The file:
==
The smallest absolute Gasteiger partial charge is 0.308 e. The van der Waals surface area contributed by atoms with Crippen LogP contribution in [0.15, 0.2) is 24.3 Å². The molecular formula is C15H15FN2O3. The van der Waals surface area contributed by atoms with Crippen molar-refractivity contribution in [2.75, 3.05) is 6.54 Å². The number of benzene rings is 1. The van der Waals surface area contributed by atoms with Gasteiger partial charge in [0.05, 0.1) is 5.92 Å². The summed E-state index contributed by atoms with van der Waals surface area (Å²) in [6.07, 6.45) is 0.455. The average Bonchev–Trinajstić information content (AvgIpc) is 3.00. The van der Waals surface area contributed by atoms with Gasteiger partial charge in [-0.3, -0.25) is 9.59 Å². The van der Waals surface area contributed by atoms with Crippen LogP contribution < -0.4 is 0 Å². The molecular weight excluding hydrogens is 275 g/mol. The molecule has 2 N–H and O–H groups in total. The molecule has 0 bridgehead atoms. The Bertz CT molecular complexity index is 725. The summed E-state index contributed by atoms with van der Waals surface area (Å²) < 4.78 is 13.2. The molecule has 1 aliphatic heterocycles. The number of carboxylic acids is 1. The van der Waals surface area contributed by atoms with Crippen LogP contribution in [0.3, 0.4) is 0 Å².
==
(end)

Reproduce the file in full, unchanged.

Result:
The smallest absolute Gasteiger partial charge is 0.308 e. The van der Waals surface area contributed by atoms with Crippen LogP contribution in [0.15, 0.2) is 24.3 Å². The molecular formula is C15H15FN2O3. The van der Waals surface area contributed by atoms with Crippen molar-refractivity contribution in [2.75, 3.05) is 6.54 Å². The number of benzene rings is 1. The van der Waals surface area contributed by atoms with Gasteiger partial charge in [0.05, 0.1) is 5.92 Å². The summed E-state index contributed by atoms with van der Waals surface area (Å²) in [6.07, 6.45) is 0.455. The average Bonchev–Trinajstić information content (AvgIpc) is 3.00. The van der Waals surface area contributed by atoms with Gasteiger partial charge in [-0.3, -0.25) is 9.59 Å². The van der Waals surface area contributed by atoms with Crippen LogP contribution < -0.4 is 0 Å². The molecular weight excluding hydrogens is 275 g/mol. The molecule has 2 N–H and O–H groups in total. The molecule has 0 bridgehead atoms. The Bertz CT molecular complexity index is 725. The summed E-state index contributed by atoms with van der Waals surface area (Å²) < 4.78 is 13.2. The molecule has 1 aliphatic heterocycles. The number of carboxylic acids is 1. The van der Waals surface area contributed by atoms with Crippen LogP contribution in [0.3, 0.4) is 0 Å².